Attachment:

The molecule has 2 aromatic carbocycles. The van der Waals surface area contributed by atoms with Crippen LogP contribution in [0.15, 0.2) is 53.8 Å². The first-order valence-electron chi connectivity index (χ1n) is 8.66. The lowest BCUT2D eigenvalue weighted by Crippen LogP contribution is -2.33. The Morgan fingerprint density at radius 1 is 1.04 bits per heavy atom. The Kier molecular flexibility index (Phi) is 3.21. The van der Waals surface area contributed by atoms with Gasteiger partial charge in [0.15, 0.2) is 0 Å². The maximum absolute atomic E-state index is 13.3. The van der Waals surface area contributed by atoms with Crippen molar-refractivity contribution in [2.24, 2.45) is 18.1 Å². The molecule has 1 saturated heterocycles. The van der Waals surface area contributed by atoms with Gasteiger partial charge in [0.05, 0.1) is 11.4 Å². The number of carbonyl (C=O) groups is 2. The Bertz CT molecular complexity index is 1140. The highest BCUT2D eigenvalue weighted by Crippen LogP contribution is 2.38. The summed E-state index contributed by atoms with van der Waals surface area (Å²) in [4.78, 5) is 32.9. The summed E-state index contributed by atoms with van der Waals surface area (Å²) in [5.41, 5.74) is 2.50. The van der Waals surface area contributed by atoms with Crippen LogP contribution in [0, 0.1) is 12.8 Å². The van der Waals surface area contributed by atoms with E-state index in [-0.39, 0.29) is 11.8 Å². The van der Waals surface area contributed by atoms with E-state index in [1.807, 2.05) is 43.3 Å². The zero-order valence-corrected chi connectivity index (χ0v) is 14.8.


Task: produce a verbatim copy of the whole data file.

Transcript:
The molecule has 2 aromatic carbocycles. The van der Waals surface area contributed by atoms with Crippen LogP contribution in [0.15, 0.2) is 53.8 Å². The first-order valence-electron chi connectivity index (χ1n) is 8.66. The lowest BCUT2D eigenvalue weighted by Crippen LogP contribution is -2.33. The Morgan fingerprint density at radius 1 is 1.04 bits per heavy atom. The Kier molecular flexibility index (Phi) is 3.21. The van der Waals surface area contributed by atoms with Gasteiger partial charge in [0.15, 0.2) is 0 Å². The maximum absolute atomic E-state index is 13.3. The van der Waals surface area contributed by atoms with Crippen molar-refractivity contribution in [2.24, 2.45) is 18.1 Å². The molecule has 1 saturated heterocycles. The van der Waals surface area contributed by atoms with Gasteiger partial charge in [0.05, 0.1) is 11.4 Å². The number of carbonyl (C=O) groups is 2. The Bertz CT molecular complexity index is 1140. The highest BCUT2D eigenvalue weighted by Crippen LogP contribution is 2.38. The summed E-state index contributed by atoms with van der Waals surface area (Å²) in [4.78, 5) is 32.9. The summed E-state index contributed by atoms with van der Waals surface area (Å²) in [5.41, 5.74) is 2.50. The van der Waals surface area contributed by atoms with Crippen LogP contribution in [0, 0.1) is 12.8 Å². The van der Waals surface area contributed by atoms with E-state index in [-0.39, 0.29) is 11.8 Å². The van der Waals surface area contributed by atoms with E-state index in [1.807, 2.05) is 43.3 Å². The zero-order valence-corrected chi connectivity index (χ0v) is 14.8.